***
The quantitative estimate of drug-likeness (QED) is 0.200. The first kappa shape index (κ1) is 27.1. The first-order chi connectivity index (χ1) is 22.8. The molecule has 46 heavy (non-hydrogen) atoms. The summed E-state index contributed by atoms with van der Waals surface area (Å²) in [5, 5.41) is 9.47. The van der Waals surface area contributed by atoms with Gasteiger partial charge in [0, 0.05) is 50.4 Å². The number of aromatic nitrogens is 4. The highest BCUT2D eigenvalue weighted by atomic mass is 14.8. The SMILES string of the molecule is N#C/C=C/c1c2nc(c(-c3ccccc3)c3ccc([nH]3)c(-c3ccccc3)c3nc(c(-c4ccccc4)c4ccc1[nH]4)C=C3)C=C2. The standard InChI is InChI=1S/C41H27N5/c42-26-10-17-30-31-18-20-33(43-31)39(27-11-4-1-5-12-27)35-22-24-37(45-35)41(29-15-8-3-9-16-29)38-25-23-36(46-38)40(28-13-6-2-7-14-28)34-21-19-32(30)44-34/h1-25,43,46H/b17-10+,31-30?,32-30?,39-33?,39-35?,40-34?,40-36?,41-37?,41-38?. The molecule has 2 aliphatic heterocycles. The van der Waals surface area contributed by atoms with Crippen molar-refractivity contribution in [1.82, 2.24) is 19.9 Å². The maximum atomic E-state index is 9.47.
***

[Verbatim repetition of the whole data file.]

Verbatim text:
The quantitative estimate of drug-likeness (QED) is 0.200. The first kappa shape index (κ1) is 27.1. The first-order chi connectivity index (χ1) is 22.8. The molecule has 46 heavy (non-hydrogen) atoms. The summed E-state index contributed by atoms with van der Waals surface area (Å²) in [5, 5.41) is 9.47. The van der Waals surface area contributed by atoms with Gasteiger partial charge in [0, 0.05) is 50.4 Å². The number of aromatic nitrogens is 4. The highest BCUT2D eigenvalue weighted by atomic mass is 14.8. The SMILES string of the molecule is N#C/C=C/c1c2nc(c(-c3ccccc3)c3ccc([nH]3)c(-c3ccccc3)c3nc(c(-c4ccccc4)c4ccc1[nH]4)C=C3)C=C2. The standard InChI is InChI=1S/C41H27N5/c42-26-10-17-30-31-18-20-33(43-31)39(27-11-4-1-5-12-27)35-22-24-37(45-35)41(29-15-8-3-9-16-29)38-25-23-36(46-38)40(28-13-6-2-7-14-28)34-21-19-32(30)44-34/h1-25,43,46H/b17-10+,31-30?,32-30?,39-33?,39-35?,40-34?,40-36?,41-37?,41-38?. The molecule has 2 aliphatic heterocycles. The van der Waals surface area contributed by atoms with Crippen molar-refractivity contribution in [1.82, 2.24) is 19.9 Å². The maximum atomic E-state index is 9.47.